Five great dark rums to try while travelling the world

I’ve long thought that rum doesn’t get the respect it deserves. In India, especially, rum is considered the ‘poor man’s’ or ‘student’s’ liquor, something people start out with before moving on to whiskey. I suppose this is understandable, considering that most rums are cheap and relatively easy to produce. But just because rum is affordable doesn’t mean it doesn’t have flavour and complexity, and can’t be enjoyed as much as any other drink. Subtle variations in the production process—from what kind of sugarcane product is used as a base, to whether it’s spiced  or not, and how it is aged—can result in an incredibly sophisticated end product that would arguably not feel out of place among the best whiskeys.

As an admirer of dark rum (I’ll stop short of calling myself an aficionado, much less a connoisseur), I’ve had the pleasure of sampling lots of different ones produced in different parts of the world. While some are nicest when mixed, others are best enjoyed on their own, either on the rocks or with a dash of water—or both (I don’t really enjoy white rums, though, so I try to avoid them when I can).

Here, then, are five great dark rums to try while travelling the world.

Old Monk Gold Reserve (India)

Old Monk Gold Reserve

The famous (at least in India) Old Monk rum is something that almost every drinker in India has tried at least once in their lives. Affordable and flavourful with its vanilla notes and caramel aftertaste, this rum is arguably the best known and most loved rum in India. And while every Indian drinker knows it, most haven’t heard of—much less had the opportunity to try—its premium Gold Reserve variant. Aged for 12 years, Old Monk Gold Reserve retains the base version’s caramel and vanilla flavours, and elevates them to a surprising level of sophistication.

IQ recommends: Mix in a dash of apple juice for a complex, warming and Christmas-y drink.

Bundaberg Master Distiller’s Collection—Small Batch, Vintage Barrel (Australia)

Bundaberg

This extremely interesting rum blends selected regular Bundaberg (or ‘Bundy’, as the locals affectionately call it) rums with reserves matured for eight years in century-old oak barrels previously used for storing port. This gives the rum a unique, almost whiskey-like tang, while still retaining the characteristic caramel notes of a good dark rum. This is probably the best rum for an inveterate whiskey drinker to try, the only bridge between both worlds that I’ve ever encountered.

IQ recommends: Bundy and coke is extremely popular in Australia, and for good reason.

Takamaka Bay Dark (Seychelles)

Takamaka Dark courtesy _at_Takamaka_Rum
(Courtesy @Takamaka_bay)

Smooth with rich vanilla notes, Takamaka Bay Dark is produced in the east African island nation of the Seychelles. While not easily available elsewhere, some duty-free stores at international airports do stock it. It even comes in small half-litre bottles, so if you’re not entirely sure, you can pick a small one up as a sampler. I tried this rum in 2012, after which production seems to have moved to a different distillery, so I’m not sure if the flavour has changed. It’s probably still worth a try, though.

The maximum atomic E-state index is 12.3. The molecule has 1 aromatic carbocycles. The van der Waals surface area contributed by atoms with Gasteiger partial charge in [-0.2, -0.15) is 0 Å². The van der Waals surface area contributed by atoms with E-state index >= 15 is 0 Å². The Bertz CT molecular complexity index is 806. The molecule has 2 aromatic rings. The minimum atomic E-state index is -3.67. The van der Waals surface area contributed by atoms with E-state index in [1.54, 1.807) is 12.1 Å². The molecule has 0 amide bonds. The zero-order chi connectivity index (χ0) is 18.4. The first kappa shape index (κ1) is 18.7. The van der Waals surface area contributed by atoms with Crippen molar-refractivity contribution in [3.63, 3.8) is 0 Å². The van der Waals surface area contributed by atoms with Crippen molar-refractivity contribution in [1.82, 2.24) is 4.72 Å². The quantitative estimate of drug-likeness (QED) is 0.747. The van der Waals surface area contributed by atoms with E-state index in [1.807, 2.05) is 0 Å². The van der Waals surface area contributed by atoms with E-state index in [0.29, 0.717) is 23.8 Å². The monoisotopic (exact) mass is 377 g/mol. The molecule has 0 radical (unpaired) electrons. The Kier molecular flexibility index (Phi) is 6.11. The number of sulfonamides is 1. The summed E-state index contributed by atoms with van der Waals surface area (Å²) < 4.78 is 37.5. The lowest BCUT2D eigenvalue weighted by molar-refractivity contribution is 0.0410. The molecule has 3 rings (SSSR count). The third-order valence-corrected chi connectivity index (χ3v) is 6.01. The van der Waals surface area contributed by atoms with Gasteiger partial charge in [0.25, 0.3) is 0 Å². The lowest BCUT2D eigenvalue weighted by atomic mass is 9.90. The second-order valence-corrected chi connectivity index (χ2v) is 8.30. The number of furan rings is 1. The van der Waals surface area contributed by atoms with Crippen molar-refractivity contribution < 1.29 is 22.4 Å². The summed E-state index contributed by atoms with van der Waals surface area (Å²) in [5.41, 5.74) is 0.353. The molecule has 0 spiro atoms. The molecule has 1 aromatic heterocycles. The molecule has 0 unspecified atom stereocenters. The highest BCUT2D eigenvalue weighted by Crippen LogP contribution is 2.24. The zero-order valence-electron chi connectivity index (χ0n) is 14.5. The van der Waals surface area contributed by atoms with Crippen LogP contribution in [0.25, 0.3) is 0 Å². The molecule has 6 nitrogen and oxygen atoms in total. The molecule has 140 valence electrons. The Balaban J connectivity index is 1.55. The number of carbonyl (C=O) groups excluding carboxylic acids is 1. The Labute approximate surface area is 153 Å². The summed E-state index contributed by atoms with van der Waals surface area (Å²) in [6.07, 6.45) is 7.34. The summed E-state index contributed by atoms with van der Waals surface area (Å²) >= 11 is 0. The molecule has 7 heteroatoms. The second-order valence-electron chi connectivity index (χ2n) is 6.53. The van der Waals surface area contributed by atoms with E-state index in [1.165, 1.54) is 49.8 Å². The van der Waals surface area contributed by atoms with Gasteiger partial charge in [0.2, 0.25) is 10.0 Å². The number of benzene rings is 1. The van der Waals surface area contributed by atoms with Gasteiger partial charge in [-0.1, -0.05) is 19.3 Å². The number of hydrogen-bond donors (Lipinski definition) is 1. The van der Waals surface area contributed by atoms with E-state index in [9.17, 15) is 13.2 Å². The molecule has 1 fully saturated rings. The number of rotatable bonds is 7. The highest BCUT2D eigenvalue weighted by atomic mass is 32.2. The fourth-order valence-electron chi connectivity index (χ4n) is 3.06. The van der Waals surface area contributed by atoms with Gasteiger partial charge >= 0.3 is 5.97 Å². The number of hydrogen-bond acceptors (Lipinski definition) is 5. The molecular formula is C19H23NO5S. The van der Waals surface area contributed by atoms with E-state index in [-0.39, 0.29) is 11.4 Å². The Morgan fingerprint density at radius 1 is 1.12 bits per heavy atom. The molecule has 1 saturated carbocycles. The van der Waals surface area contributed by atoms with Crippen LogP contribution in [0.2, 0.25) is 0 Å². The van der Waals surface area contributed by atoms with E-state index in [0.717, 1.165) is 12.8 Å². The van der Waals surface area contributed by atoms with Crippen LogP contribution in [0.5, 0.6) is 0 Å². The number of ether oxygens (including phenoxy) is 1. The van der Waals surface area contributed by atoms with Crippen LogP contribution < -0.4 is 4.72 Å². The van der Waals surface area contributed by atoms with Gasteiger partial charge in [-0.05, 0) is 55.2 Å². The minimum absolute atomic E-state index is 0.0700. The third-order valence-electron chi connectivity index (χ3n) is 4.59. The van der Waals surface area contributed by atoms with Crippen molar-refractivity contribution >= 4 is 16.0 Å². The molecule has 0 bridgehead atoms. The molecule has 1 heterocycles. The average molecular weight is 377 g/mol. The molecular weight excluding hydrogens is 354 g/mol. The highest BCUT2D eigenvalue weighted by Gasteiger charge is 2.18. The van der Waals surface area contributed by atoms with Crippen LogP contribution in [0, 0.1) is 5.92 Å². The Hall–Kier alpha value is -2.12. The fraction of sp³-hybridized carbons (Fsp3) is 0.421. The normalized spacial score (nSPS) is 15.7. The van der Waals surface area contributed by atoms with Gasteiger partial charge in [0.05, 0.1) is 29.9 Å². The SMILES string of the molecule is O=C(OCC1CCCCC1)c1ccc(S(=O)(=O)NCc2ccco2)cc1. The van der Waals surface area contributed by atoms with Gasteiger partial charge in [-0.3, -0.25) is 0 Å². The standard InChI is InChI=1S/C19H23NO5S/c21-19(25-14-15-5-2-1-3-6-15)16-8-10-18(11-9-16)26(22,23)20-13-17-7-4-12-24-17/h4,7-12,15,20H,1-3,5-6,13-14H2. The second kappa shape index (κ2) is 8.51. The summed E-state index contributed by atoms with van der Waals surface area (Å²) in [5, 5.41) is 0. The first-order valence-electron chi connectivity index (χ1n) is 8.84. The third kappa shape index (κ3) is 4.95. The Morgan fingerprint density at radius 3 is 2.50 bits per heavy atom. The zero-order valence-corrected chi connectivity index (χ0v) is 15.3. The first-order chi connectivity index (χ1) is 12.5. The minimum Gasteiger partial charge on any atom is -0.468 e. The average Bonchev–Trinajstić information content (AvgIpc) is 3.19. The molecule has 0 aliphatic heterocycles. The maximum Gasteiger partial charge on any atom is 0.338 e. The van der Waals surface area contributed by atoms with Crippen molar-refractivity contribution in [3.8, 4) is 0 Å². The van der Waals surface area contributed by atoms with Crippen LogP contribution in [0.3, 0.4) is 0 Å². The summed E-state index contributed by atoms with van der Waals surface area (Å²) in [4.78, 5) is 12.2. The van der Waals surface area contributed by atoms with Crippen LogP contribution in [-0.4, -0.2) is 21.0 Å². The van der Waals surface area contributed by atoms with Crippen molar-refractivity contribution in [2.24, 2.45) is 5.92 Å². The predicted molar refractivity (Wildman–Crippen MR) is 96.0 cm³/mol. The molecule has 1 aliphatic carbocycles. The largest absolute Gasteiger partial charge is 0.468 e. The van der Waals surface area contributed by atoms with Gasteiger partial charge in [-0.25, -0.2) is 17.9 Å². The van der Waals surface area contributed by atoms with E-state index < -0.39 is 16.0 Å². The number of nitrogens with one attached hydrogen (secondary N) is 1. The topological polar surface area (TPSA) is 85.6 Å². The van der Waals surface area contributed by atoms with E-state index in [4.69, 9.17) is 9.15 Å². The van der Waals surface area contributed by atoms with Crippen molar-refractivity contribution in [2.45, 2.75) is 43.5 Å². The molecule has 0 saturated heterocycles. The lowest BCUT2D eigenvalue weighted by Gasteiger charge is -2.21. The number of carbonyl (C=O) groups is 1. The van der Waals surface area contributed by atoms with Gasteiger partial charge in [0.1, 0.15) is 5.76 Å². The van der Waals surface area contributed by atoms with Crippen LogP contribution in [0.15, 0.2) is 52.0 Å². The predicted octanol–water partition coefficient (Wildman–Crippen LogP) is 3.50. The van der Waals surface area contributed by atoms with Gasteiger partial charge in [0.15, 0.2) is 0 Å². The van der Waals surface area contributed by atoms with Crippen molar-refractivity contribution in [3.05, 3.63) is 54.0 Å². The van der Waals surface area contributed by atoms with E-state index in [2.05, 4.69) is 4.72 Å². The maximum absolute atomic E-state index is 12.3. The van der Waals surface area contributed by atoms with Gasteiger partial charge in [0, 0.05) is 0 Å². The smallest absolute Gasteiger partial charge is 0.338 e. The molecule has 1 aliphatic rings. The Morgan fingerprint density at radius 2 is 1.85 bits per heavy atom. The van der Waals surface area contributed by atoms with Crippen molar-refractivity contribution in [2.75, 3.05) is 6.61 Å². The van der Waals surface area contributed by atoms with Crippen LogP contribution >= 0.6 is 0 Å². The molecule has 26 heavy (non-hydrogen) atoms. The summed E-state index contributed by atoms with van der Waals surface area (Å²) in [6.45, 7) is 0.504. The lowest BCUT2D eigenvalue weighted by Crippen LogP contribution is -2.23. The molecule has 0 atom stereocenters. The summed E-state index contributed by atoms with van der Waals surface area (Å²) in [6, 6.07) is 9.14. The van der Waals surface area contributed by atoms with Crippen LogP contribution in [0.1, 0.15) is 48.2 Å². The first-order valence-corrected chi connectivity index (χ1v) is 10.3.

IQ recommends: I’ve found that the vanilla hit of this rum goes best with cola.

The Kraken (USA)

Kraken

With its cargo-hold bottle, vintage label and black-as-night colour, The Kraken enthusiastically embraces rum’s pirate heritage. Not so the flavour, though, which is elegant and spiced, with a sweet caramel aftertaste. Besides caramel and vanilla, this rum also has hints of clove, cinnamon and ginger, making it the most complex spiced rum I have come across. All in all, the most thorough embodiment of every aspect of rum and its history that I can think of.

IQ recommends: Drinking it on the rocks will allow you to appreciate it for what it is.

Ron Zacapa Centenario 23 (Guatemala)

Zacapa

A sophisticated sipping rum, Ron Zacapa Centenario 23 is matured using the solera process usually used for maturing sherry, picking up subtle flavours from each of its four different aging barrels before spending another year maturing in oak casks. The result is a very smooth, multifaceted rum that doesn’t rely on spices for complexity. However, I did notice a distinct drop in sweetness—caused by residual sugars after the fermentation of the base sugarcane juice—after the brand was taken over by Diageo.

IQ recommends: My preference is with a splash of cold water; I find it a little overwhelming if drunk straight or on the rocks.

Honourable mentions

Here are some other nice rums to try, if you get the chance.

  • Lamb’s Navy Rum (UK): A rich, dark rum that is my preferred substitute if I can’t find Old Monk.
  • Bacardi Black (USA): A smooth dark rum built on Bacardi’s 150-year heritage.
  • Captain Morgan Original Spiced Gold (USA): A golden spiced rum with vanilla highlights, this one is great for cocktails that complement its spices.
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2 thoughts on “Five great dark rums to try while travelling the world

  1. Thanks for this well-written piece on my all-time favourite, Rum.
    I’ve yet to try Takamaka; looking forward to getting my hands on a bottle soon.

    Cheers, friend!

    Like

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